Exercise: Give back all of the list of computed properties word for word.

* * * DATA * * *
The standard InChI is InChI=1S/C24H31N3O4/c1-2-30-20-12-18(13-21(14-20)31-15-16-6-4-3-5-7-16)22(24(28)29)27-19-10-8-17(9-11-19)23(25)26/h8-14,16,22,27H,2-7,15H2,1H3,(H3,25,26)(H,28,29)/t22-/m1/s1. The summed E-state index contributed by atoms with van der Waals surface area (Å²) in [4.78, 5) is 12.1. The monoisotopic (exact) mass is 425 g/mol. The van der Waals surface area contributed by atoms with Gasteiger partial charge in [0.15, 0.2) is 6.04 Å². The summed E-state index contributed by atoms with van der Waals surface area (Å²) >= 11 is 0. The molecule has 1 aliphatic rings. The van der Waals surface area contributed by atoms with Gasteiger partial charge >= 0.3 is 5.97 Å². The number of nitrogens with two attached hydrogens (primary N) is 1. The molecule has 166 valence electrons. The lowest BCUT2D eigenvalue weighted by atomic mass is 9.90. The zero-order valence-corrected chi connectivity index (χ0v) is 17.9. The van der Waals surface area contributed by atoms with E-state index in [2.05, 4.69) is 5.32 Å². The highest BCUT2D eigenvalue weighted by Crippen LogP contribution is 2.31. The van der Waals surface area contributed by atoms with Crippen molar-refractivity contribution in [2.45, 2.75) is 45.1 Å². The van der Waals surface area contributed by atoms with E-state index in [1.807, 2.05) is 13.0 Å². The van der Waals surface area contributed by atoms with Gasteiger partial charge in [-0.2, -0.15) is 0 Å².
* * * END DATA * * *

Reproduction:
The standard InChI is InChI=1S/C24H31N3O4/c1-2-30-20-12-18(13-21(14-20)31-15-16-6-4-3-5-7-16)22(24(28)29)27-19-10-8-17(9-11-19)23(25)26/h8-14,16,22,27H,2-7,15H2,1H3,(H3,25,26)(H,28,29)/t22-/m1/s1. The summed E-state index contributed by atoms with van der Waals surface area (Å²) in [4.78, 5) is 12.1. The monoisotopic (exact) mass is 425 g/mol. The van der Waals surface area contributed by atoms with Gasteiger partial charge in [0.15, 0.2) is 6.04 Å². The summed E-state index contributed by atoms with van der Waals surface area (Å²) >= 11 is 0. The molecule has 1 aliphatic rings. The van der Waals surface area contributed by atoms with Gasteiger partial charge >= 0.3 is 5.97 Å². The number of nitrogens with two attached hydrogens (primary N) is 1. The molecule has 166 valence electrons. The lowest BCUT2D eigenvalue weighted by atomic mass is 9.90. The zero-order valence-corrected chi connectivity index (χ0v) is 17.9. The van der Waals surface area contributed by atoms with E-state index in [2.05, 4.69) is 5.32 Å². The highest BCUT2D eigenvalue weighted by Crippen LogP contribution is 2.31. The van der Waals surface area contributed by atoms with Crippen molar-refractivity contribution in [2.45, 2.75) is 45.1 Å². The van der Waals surface area contributed by atoms with E-state index in [1.807, 2.05) is 13.0 Å². The van der Waals surface area contributed by atoms with Gasteiger partial charge in [-0.2, -0.15) is 0 Å².